Making a Haiku USB Stick

Using a USB flash drive is one of the best ways to install Haiku. It is also the only way to really try and enjoy all the features of Haiku without touching your hard drives. The Haiku live CD is limited by the slow access time of CDs and still lacks a few features due to the added complexity to run on a read-only media. Note that running off a USB flash drive might still be a lot slower than a real hard drive depending on your model.

In the following guide, we will copy the "Anyboot" disk image directly to the raw drive, not to a partition, replacing everything including the MBR, destroying all the partitions and data that were there. Although the size of the Haiku bootable partition is fixed, the "Anyboot" image contains a partition table and will allow to create one or more partitions in the remaining space (with any partitioning tool and file system).

Once this is done, you'll be able to either use Haiku directly or make a real install onto a harddisk by running Installer (found in Deskbar's Applications menu).

First, be sure you have a computer that supports booting off of USB flash drives. That shouldn't be a problem on most recent computers. You might need to hit a function key (e.g. F8) at boot or change the boot device order in your BIOS for the USB stick to be picked up, please refer to your computer or mother-board manual.

Pretty much any tool that can be used to write an ISO image onto a USB flash drive can be used to create a Haiku USB stick.
As example, we use the application Etcher which is available for Linux, MacOS and Windows. If you're already running Haiku and would like to create a USB flash drive of it, see the "Haiku: Using Installer and DriveSetup" section further down.

Linux, MacOS and Windows: Using Etcher

Start by downloading the "Anyboot" disk archive from the Haiku website and unpack it. Get a sufficiently big USB flash drive (at least the size of the unpacked Anyboot image).

Best unmount and remove all USB flash drives that may be plugged into your computer to avoid picking the wrong one.

Download the version of Etcher that matches your operating system, install it and launch it.

GIF animation showing how to write a Haiku Anyboot image onto a USB flash drive

  1. Click Select image to the left and choose the Haiku Anyboot ISO that you have downloaded and unpacked before.

  2. Plug in your USB flash drive. It should automatically appear as the icon in the middle of Etcher's window.

  3. Check if the destination really is your plugged in USB flash drive by clicking on Change under the drive icon in the middle.

  4. Click Flash and wait until the ISO was written, validated and the USB flash drive unmounted.

Any tool writing ISO images will work in about the same way as Etcher: Choose the "Anyboot" image as source, pick the correct USB flash drive, write the image.

Haiku: Using Installer and DriveSetup

Under Haiku you can use DriveSetup and Installer to prepare a USB flash drive. The big advantage is that it will be able to use all the space available on the drive, if you choose so.
If you prefer to just write the "Anyboot" image directly onto a USB flash drive, don't care that you cannot use all the space of the drive, and are undaunted by using the potentially destructive tool dd on the commandline, see the "Using 'dd' in Terminal" section below.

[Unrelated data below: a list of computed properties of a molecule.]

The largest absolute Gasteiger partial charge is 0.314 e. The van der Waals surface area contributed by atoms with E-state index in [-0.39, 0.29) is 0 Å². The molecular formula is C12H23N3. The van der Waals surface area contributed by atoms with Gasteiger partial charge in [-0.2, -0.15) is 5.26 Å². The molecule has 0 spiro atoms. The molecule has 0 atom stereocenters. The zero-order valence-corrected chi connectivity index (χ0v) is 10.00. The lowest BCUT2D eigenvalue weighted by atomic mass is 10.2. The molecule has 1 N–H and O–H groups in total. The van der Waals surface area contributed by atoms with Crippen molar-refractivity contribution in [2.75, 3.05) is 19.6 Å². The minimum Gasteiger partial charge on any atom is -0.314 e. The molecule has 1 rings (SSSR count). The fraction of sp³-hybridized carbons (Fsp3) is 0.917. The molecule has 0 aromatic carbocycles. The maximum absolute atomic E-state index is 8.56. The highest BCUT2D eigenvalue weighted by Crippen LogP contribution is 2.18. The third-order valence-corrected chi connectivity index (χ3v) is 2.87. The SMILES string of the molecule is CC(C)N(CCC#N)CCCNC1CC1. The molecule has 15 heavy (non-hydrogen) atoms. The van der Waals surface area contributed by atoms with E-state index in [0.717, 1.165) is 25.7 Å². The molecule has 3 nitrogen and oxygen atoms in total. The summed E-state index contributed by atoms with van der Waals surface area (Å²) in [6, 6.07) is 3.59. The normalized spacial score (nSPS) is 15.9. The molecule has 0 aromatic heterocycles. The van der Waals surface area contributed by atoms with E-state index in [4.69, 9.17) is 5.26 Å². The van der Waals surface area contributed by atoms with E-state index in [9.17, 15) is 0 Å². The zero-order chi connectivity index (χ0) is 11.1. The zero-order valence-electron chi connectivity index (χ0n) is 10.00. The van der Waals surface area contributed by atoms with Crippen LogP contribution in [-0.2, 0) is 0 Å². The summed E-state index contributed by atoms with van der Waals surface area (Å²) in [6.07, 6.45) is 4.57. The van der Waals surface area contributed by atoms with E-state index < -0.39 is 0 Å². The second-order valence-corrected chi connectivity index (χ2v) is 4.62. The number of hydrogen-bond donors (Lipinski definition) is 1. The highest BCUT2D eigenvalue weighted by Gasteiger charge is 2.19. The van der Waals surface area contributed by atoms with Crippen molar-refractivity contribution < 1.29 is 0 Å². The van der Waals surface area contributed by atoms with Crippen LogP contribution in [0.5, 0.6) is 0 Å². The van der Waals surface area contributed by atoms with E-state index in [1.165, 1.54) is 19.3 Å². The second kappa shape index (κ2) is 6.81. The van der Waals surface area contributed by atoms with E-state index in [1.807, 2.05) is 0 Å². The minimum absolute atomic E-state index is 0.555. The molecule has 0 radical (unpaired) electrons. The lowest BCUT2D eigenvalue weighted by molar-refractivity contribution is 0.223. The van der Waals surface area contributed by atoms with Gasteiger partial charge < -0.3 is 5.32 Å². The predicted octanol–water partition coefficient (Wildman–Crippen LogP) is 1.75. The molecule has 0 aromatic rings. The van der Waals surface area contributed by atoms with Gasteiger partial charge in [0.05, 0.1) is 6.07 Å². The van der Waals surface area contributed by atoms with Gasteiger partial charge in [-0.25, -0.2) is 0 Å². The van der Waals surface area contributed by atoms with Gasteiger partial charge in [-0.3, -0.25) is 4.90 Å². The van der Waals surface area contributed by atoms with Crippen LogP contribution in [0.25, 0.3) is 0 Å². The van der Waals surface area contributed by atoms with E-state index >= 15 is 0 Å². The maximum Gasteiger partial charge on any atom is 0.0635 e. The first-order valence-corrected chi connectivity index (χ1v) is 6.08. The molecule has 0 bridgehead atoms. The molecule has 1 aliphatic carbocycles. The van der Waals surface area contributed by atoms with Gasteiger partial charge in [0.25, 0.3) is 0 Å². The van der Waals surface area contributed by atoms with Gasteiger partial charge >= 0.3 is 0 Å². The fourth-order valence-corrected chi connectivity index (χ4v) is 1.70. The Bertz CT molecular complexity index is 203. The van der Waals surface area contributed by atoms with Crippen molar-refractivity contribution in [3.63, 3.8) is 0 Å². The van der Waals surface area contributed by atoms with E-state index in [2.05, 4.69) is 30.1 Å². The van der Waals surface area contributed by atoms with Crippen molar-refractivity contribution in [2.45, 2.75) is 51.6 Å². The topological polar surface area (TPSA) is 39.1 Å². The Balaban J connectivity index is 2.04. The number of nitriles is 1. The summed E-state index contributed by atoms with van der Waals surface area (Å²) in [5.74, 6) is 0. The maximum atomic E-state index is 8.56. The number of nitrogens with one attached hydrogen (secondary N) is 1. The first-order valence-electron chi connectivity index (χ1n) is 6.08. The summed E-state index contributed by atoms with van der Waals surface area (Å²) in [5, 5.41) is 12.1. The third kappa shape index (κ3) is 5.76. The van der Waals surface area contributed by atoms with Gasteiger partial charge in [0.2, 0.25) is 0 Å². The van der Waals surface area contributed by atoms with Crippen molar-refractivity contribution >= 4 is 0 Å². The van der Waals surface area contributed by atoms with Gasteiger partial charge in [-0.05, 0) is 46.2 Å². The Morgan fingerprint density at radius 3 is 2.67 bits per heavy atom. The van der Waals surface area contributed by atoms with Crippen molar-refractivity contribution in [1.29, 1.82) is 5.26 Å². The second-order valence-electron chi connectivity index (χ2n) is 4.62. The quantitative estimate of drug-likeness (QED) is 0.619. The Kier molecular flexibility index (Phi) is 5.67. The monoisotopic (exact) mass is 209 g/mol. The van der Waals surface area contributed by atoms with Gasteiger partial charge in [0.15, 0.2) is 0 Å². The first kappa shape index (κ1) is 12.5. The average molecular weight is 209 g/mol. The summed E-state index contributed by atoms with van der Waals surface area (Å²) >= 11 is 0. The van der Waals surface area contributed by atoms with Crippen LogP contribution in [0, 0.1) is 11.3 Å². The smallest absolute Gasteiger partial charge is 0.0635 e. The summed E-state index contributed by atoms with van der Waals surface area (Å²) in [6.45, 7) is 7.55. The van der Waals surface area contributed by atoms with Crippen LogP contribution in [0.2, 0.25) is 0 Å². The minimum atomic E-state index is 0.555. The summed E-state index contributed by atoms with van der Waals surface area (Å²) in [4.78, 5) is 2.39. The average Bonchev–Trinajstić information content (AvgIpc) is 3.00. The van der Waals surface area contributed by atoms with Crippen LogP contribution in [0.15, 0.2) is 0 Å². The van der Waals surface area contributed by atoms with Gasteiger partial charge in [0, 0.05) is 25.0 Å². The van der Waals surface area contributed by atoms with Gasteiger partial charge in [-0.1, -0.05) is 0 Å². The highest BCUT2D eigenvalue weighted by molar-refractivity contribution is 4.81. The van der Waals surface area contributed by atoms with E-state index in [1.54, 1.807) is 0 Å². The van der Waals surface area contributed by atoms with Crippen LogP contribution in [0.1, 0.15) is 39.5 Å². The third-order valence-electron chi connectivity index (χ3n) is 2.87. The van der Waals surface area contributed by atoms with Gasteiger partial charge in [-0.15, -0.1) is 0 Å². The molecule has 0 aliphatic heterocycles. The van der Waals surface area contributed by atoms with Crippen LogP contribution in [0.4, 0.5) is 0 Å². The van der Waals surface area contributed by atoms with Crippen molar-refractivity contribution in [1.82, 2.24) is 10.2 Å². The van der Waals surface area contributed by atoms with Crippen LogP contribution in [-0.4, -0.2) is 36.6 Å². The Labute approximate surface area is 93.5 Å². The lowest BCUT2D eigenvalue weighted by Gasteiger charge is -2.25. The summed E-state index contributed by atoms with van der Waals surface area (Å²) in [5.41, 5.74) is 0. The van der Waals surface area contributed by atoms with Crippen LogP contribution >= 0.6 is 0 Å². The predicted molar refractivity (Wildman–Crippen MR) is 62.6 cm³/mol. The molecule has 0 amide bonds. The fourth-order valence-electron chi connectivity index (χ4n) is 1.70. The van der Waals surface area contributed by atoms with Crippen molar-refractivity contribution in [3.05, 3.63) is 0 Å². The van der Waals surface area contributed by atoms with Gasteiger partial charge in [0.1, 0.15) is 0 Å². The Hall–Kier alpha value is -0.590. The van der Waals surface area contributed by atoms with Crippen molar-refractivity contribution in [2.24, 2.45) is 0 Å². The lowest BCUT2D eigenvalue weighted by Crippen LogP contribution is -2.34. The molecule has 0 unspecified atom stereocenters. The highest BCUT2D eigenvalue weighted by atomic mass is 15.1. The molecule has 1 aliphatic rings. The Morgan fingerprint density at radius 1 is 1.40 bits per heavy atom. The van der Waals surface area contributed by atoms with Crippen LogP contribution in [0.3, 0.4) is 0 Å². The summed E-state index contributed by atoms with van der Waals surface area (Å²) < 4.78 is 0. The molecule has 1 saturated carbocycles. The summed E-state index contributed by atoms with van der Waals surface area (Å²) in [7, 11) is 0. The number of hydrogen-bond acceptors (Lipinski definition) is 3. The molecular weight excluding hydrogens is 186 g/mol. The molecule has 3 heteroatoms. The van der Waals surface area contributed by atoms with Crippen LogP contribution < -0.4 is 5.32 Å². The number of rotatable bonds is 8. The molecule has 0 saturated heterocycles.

Note that although briefly summarized here, this is basically a standard install procedure, except the destination media is a USB flash drive. More details can be found in the Install Guide.

After you've downloaded the "Anyboot" disk archive from the Haiku website and unpacked it, you'll have to mount the image. If you chose a "RAW" image, this is done with a simple double-click. For the "Anyboot" image you need to enter this in Terminal (adjust the the/path/to/your/unpacked/haiku-anyboot.iso accordingly, of course):

diskimage register the/path/to/your/unpacked/haiku-anyboot.iso

Now you can mount the image like any other disk, e.g. from Deskbar's Mount menu.

Run DriveSetup (found under Applications in the Deskbar):

Create an Intel partition map

Select the whole USB flash drive (ending with /raw), double check this is the correct drive, and click the menu: Disk | Initialize | Intel Partition Map...

Create a BFS partition

Now click Partition | Create... to create a BFS partition. Choose the size you'd like to use for the Haiku boot partition and activate the Active partition checkbox. (You might need to unmount and delete previous partitions if they are of the wrong type).

Format the new partition as BFS

The last step is to go to Partition | Format | Be File System..., choose a name and format the new partition.

Close DriveSetup and launch Installer (found under Applications in the Deskbar).

Install Haiku Onto the new partition

Select the mounted image from the Install from menu and your newly created partition from the Onto destination menu. Click on Begin to start the copying and when that has finished, enjoy your bootable Haiku USB stick.

Using 'dd' in Terminal

Open a Terminal and find the device name of your USB flash drive:

ls /dev/disk/usb

This will list the device name of the USB disks present on your system. You can guess the name by executing this command before and after plugging in your USB flash drive.

The device name looks like this: /dev/disk/usb/[x]/0/raw where x is the disk number ("/0/raw" represents the entire disk and not a partition on it).

Make sure the USB flash drive is not mounted using e.g. Deskbar's Mount menu, and then issue the following command.

Be absolutely sure that it's the correct device name as the following command will erase everything on that drive!
dd if=the/path/to/your/unpacked/haiku-anyboot.iso of=/dev/disk/usb/[x]/0/raw bs=1M

Where /dev/disk/usb/[x]/0/raw is your USB flash drive, as determined before.